Classes start Monday at most of Utah's colleges and universities, but for last-minute students it may not be too late to get back into class.

Winter breaks that have included many a ski trip, visits home and other college student sprees have come and gone, and students are going to be forced to start thinking seriously about hitting the books. The day spring semester starts is no surprise for most students, but some have yet to choose the courses they're interested in, which creates mayhem for some registration offices.

"It's easier to get it done a lot earlier than to try and push it through two days before school starts," said Darby Cowles, who works at the University of Utah's registrar's office. "Our phones have been steady throughout the day."

Depending on the circumstances, many classes may be full or not available until the last minute, and taking the necessary steps to get enrolled can be tricky, which is why most schools extend the registration date weeks past the first day of school.

"It's not a lost cause, it's just a little bit more work, and some additional fees are associated," Cowles said.

Students hoping to complete required general education credits such as English 101 and early levels of math may have some trouble as those credits fill up quickly, said Utah State University spokesman Tim Vitale. Other than high-demand courses, most credits aren't too difficult to fit into a schedule.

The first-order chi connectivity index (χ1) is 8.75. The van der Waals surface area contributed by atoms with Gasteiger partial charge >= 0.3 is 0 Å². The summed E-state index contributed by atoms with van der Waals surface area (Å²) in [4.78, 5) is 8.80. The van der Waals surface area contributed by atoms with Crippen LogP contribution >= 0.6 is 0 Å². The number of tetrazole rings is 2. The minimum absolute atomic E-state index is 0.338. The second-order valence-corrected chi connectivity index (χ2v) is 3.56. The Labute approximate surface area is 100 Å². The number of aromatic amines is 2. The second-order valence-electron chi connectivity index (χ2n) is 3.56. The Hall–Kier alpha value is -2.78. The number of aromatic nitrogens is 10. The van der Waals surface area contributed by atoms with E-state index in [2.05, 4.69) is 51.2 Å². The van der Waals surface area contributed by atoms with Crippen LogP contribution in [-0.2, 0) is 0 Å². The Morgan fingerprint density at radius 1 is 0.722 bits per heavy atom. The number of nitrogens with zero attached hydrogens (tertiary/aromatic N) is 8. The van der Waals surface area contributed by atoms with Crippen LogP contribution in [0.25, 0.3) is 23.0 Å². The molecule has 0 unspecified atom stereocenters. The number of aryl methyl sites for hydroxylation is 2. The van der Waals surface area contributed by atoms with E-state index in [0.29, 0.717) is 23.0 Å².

"We've been putting great efforts into alleviating those initial math and English classes that tend to keep people from moving on, or used to keep people from moving on," he said. "We've really added a lot of those sections where students are begging to get into class and teachers are cramming them cause you don't want to hold them up."

Registration for spring semester began during the fall semester at most schools, and most students have their course schedules set in stone before they leave for the winter break, but Vitale said some change their minds and shuffle things around during the first two or three weeks of school. Such reconfiguration can be done at most institutions through the third week of January, and through the first week at Salt Lake Community College and Southern Utah University, without additional penalties or fees.

"Why wait until then because then you'll just be behind, and that doesn't make any sense," said SLCC spokesman Joy Tlou.

Still, Vitale said a few students end up "winging it through the semester," constantly changing the courses they're registered for.

Students who have yet to be accepted to a college or university of their choice may or may not be out of time to register, depending on the school. At the U., Cowles said admission must be followed by a new-student orientation and meeting with an adviser, which can take some time to coordinate. However, with tuition costs rising and enrollment still stagnant at many of Utah's public colleges, she said now is as good a time as any to get started.

"The best thing to do is register beforehand," Tlou said. "The people who register beforehand are always more satisfied with their schedule, the offerings and how things play out for them through the semester."